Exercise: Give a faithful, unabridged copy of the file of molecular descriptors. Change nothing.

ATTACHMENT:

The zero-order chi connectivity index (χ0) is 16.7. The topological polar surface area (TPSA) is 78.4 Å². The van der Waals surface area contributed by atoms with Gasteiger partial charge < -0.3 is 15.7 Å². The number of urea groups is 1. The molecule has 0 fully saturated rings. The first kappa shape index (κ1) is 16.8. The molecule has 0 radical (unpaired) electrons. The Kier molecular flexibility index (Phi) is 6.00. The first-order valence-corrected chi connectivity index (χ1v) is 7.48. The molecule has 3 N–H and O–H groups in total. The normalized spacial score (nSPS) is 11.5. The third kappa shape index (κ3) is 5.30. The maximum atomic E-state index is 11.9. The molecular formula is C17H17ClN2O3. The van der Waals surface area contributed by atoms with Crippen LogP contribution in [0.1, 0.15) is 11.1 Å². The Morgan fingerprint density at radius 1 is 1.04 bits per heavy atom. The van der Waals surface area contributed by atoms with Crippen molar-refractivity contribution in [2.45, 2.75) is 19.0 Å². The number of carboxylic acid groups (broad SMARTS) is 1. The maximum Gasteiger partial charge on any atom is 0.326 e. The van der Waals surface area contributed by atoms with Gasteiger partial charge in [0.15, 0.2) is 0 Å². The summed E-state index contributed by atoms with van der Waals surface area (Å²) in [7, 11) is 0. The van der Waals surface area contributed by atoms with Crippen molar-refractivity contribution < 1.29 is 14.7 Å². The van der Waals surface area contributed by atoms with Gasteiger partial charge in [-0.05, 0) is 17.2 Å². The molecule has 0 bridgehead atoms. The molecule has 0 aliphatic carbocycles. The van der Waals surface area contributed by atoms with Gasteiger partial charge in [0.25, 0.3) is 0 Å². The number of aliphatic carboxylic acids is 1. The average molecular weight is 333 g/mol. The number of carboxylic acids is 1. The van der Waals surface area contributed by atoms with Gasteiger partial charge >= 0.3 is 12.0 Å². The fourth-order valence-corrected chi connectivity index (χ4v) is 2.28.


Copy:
The zero-order chi connectivity index (χ0) is 16.7. The topological polar surface area (TPSA) is 78.4 Å². The van der Waals surface area contributed by atoms with Gasteiger partial charge < -0.3 is 15.7 Å². The number of urea groups is 1. The molecule has 0 fully saturated rings. The first kappa shape index (κ1) is 16.8. The molecule has 0 radical (unpaired) electrons. The Kier molecular flexibility index (Phi) is 6.00. The first-order valence-corrected chi connectivity index (χ1v) is 7.48. The molecule has 3 N–H and O–H groups in total. The normalized spacial score (nSPS) is 11.5. The third kappa shape index (κ3) is 5.30. The maximum atomic E-state index is 11.9. The molecular formula is C17H17ClN2O3. The van der Waals surface area contributed by atoms with Crippen LogP contribution in [0.1, 0.15) is 11.1 Å². The Morgan fingerprint density at radius 1 is 1.04 bits per heavy atom. The van der Waals surface area contributed by atoms with Crippen molar-refractivity contribution in [2.45, 2.75) is 19.0 Å². The number of carboxylic acid groups (broad SMARTS) is 1. The maximum Gasteiger partial charge on any atom is 0.326 e. The van der Waals surface area contributed by atoms with Gasteiger partial charge in [0.15, 0.2) is 0 Å². The summed E-state index contributed by atoms with van der Waals surface area (Å²) in [7, 11) is 0. The van der Waals surface area contributed by atoms with Crippen molar-refractivity contribution < 1.29 is 14.7 Å². The van der Waals surface area contributed by atoms with Gasteiger partial charge in [-0.05, 0) is 17.2 Å². The molecule has 0 bridgehead atoms. The molecule has 0 aliphatic carbocycles. The van der Waals surface area contributed by atoms with Gasteiger partial charge in [0.25, 0.3) is 0 Å². The number of aliphatic carboxylic acids is 1. The average molecular weight is 333 g/mol. The number of carboxylic acids is 1. The van der Waals surface area contributed by atoms with Gasteiger partial charge >= 0.3 is 12.0 Å². The fourth-order valence-corrected chi connectivity index (χ4v) is 2.28.